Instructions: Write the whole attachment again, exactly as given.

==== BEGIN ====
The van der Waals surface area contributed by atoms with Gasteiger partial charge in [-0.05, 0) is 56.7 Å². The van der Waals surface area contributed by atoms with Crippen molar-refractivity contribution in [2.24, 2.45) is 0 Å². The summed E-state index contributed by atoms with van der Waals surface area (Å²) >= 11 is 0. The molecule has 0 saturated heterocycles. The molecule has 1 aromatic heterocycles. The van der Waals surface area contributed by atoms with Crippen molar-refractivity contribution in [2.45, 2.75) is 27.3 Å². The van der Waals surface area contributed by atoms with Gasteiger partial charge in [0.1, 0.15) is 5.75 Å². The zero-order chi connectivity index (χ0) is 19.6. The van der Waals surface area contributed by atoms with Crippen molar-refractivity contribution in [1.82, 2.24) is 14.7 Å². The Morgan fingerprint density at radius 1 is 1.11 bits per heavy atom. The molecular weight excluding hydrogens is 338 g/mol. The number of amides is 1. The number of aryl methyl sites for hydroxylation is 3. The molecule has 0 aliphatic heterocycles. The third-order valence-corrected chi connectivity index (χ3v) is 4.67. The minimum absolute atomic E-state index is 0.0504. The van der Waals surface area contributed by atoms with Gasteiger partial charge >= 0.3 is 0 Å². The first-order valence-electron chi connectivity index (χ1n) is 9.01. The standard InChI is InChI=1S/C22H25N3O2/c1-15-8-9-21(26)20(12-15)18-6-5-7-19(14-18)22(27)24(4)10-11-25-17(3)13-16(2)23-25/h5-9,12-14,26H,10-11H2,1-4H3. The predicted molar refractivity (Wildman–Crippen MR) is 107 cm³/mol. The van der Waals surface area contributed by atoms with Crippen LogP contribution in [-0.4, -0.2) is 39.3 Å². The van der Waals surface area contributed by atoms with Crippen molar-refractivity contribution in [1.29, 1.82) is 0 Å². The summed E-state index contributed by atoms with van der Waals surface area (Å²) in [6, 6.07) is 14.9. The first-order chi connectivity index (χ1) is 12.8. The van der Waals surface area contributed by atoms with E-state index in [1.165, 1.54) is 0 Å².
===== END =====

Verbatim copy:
The van der Waals surface area contributed by atoms with Gasteiger partial charge in [-0.05, 0) is 56.7 Å². The van der Waals surface area contributed by atoms with Crippen molar-refractivity contribution in [2.24, 2.45) is 0 Å². The summed E-state index contributed by atoms with van der Waals surface area (Å²) >= 11 is 0. The molecule has 0 saturated heterocycles. The molecule has 1 aromatic heterocycles. The van der Waals surface area contributed by atoms with Crippen molar-refractivity contribution in [2.45, 2.75) is 27.3 Å². The van der Waals surface area contributed by atoms with Gasteiger partial charge in [0.1, 0.15) is 5.75 Å². The zero-order chi connectivity index (χ0) is 19.6. The van der Waals surface area contributed by atoms with Crippen molar-refractivity contribution in [1.82, 2.24) is 14.7 Å². The Morgan fingerprint density at radius 1 is 1.11 bits per heavy atom. The molecular weight excluding hydrogens is 338 g/mol. The number of amides is 1. The number of aryl methyl sites for hydroxylation is 3. The molecule has 0 aliphatic heterocycles. The third-order valence-corrected chi connectivity index (χ3v) is 4.67. The minimum absolute atomic E-state index is 0.0504. The van der Waals surface area contributed by atoms with Gasteiger partial charge >= 0.3 is 0 Å². The first-order valence-electron chi connectivity index (χ1n) is 9.01. The standard InChI is InChI=1S/C22H25N3O2/c1-15-8-9-21(26)20(12-15)18-6-5-7-19(14-18)22(27)24(4)10-11-25-17(3)13-16(2)23-25/h5-9,12-14,26H,10-11H2,1-4H3. The predicted molar refractivity (Wildman–Crippen MR) is 107 cm³/mol. The van der Waals surface area contributed by atoms with Crippen LogP contribution in [-0.4, -0.2) is 39.3 Å². The van der Waals surface area contributed by atoms with Crippen molar-refractivity contribution in [1.29, 1.82) is 0 Å². The summed E-state index contributed by atoms with van der Waals surface area (Å²) in [6, 6.07) is 14.9. The first-order chi connectivity index (χ1) is 12.8. The van der Waals surface area contributed by atoms with E-state index in [1.165, 1.54) is 0 Å².